Mitchell Total Loss Valuation

I totaled my 1998 Honda Civic. I received a Total Loss Vehicle Valuation from AAA. Mitchell prepared the report. I really can’t understand the adjustments made to the comparables. In particular, there is an adjustment for Vehicle Configuration, which is defined as “an adjustment for differences in configuration between the comparable vehicle and the loss vehicle (e.g. differences in trim)” I don’t understand what trim is. I think of it as the little extras, like white walls, that are on the car when you buy it.

The valuation also lists MSRP for the comparables. All four are grouped together and within 10% of each other. Shouldn’t the original MSRP reflect cost differences for trim?

But the comp adjustments for Vehicle Configuration bear no relationship to original MSRP. They vary by over 200%. The only car that appears identical to mine is listed for $3,499 but that price is reduced by $208 for trim. How can that be? If the cars were identical at the outset, shouldn’t they still have trim of identical value? I admit that 208 seems like a small number but it is 6% of the list price.

This also bothers me because this is a higher mileage vehicle and the adjustment for that higher mileage is more than offset by this trim deduction. On the one hand they seem to be saying that as car mileage increases the car becomes less valuable (i think everyone would agree with that), but on the other they are saying, that as the car gets older trim becomes more valuable. Doesn’t make sense.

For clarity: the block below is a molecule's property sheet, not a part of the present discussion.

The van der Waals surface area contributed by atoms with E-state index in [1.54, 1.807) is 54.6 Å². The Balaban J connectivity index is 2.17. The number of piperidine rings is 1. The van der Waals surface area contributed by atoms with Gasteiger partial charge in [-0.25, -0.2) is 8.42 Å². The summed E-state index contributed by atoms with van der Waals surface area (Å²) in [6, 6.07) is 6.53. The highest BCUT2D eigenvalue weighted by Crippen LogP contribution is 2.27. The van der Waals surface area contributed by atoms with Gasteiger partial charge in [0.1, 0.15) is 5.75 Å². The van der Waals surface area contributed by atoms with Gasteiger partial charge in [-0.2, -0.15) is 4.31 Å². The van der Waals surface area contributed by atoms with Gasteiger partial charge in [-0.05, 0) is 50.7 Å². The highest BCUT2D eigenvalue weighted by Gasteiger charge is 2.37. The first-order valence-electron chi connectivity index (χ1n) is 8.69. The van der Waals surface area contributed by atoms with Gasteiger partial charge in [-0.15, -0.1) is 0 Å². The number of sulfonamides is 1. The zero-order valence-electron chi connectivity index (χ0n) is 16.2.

It seems to me that a 1998 Civic is a 1998 Civic. On a fifteen year old common vehicle, it either runs or it doesn’t. I can’t see that the odometer reading or the trim option should make any difference.

The trim level means like LX,EX,DX or Si. For the Civic higher trim levels had a more desirable engine that’s worth a bit more than the basic models, it might have alloy wheels and other differences that make them worth more. If you have the basic DX or LX model and the $208 difference is for the EX or Si model, then there you go.

You don’t have to accept their offer. They need to pay you what a similar car is worth on the street. So regardless of what method they use, if you can show that its too low for similar cars for sale, then ask for an increase. Trim, mileage, and so on though for a 98 model is really not very significant. On the other hand, things like new tires, mechanical work done, and so on will make little difference in the final offer. You’ll always lose with a well maintained older car if it gets smashed. Been there.

I would suggest you look at some on line used car valuations to validate the report you received. I would look at, and to see how close your honest evaluation of the car comes to the one you received. That is about the only way you can determine if the valuation is fair or not. Discuss and negotiate any differences with the claims rep. Be concerned about each bottom line figure, not how each individual computation got there.


My mom’s car was totaled last year when some young jerk with his head in the clouds rear ended her. It was 14 years old at the time.

Her car was valued considerably higher than the comparables because it had far less miles.

And it also looked cleaner and better taken car of. Which it was.

So trim line, mileage and condition certainly do make a difference.

@FoDaddy explained the trim issue well. Note that Honda did offer options within each trim level in 1998. BTW, @NotCarGal, what trim level is your Civic? Also, is it a hatchback, coupe or sedan?